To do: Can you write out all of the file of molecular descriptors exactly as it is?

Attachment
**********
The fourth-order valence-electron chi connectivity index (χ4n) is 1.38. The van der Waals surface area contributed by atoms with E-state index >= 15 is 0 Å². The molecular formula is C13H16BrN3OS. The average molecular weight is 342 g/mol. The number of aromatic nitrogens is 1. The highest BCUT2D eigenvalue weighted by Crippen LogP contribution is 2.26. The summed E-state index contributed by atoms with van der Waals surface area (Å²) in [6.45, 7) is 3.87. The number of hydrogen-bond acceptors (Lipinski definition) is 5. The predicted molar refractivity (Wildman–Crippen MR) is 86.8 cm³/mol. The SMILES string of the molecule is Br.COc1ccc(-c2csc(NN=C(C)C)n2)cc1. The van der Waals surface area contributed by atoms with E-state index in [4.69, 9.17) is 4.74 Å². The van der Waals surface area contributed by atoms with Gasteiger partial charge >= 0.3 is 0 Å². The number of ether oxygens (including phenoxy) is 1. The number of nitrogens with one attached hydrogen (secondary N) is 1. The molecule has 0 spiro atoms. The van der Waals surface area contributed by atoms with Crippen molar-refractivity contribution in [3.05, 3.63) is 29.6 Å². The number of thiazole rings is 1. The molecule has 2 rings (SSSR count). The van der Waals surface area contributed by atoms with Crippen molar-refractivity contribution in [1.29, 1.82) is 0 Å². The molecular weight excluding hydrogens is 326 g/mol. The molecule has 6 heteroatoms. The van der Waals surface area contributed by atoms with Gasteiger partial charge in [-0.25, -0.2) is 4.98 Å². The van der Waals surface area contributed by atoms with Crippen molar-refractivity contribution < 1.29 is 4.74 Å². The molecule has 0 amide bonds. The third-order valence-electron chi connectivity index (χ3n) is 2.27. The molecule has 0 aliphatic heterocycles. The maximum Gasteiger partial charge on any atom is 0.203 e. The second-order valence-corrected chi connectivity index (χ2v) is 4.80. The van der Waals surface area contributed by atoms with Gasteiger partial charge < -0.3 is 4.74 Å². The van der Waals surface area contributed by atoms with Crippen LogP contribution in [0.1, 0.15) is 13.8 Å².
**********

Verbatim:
The fourth-order valence-electron chi connectivity index (χ4n) is 1.38. The van der Waals surface area contributed by atoms with E-state index >= 15 is 0 Å². The molecular formula is C13H16BrN3OS. The average molecular weight is 342 g/mol. The number of aromatic nitrogens is 1. The highest BCUT2D eigenvalue weighted by Crippen LogP contribution is 2.26. The summed E-state index contributed by atoms with van der Waals surface area (Å²) in [6.45, 7) is 3.87. The number of hydrogen-bond acceptors (Lipinski definition) is 5. The predicted molar refractivity (Wildman–Crippen MR) is 86.8 cm³/mol. The SMILES string of the molecule is Br.COc1ccc(-c2csc(NN=C(C)C)n2)cc1. The van der Waals surface area contributed by atoms with E-state index in [4.69, 9.17) is 4.74 Å². The van der Waals surface area contributed by atoms with Gasteiger partial charge >= 0.3 is 0 Å². The number of ether oxygens (including phenoxy) is 1. The number of nitrogens with one attached hydrogen (secondary N) is 1. The molecule has 0 spiro atoms. The van der Waals surface area contributed by atoms with Crippen molar-refractivity contribution in [3.05, 3.63) is 29.6 Å². The number of thiazole rings is 1. The molecule has 2 rings (SSSR count). The van der Waals surface area contributed by atoms with Crippen molar-refractivity contribution in [1.29, 1.82) is 0 Å². The molecular weight excluding hydrogens is 326 g/mol. The molecule has 6 heteroatoms. The van der Waals surface area contributed by atoms with Gasteiger partial charge in [-0.25, -0.2) is 4.98 Å². The van der Waals surface area contributed by atoms with Crippen molar-refractivity contribution < 1.29 is 4.74 Å². The molecule has 0 amide bonds. The third-order valence-electron chi connectivity index (χ3n) is 2.27. The molecule has 0 aliphatic heterocycles. The maximum Gasteiger partial charge on any atom is 0.203 e. The second-order valence-corrected chi connectivity index (χ2v) is 4.80. The van der Waals surface area contributed by atoms with Gasteiger partial charge < -0.3 is 4.74 Å². The van der Waals surface area contributed by atoms with Crippen LogP contribution in [0.1, 0.15) is 13.8 Å².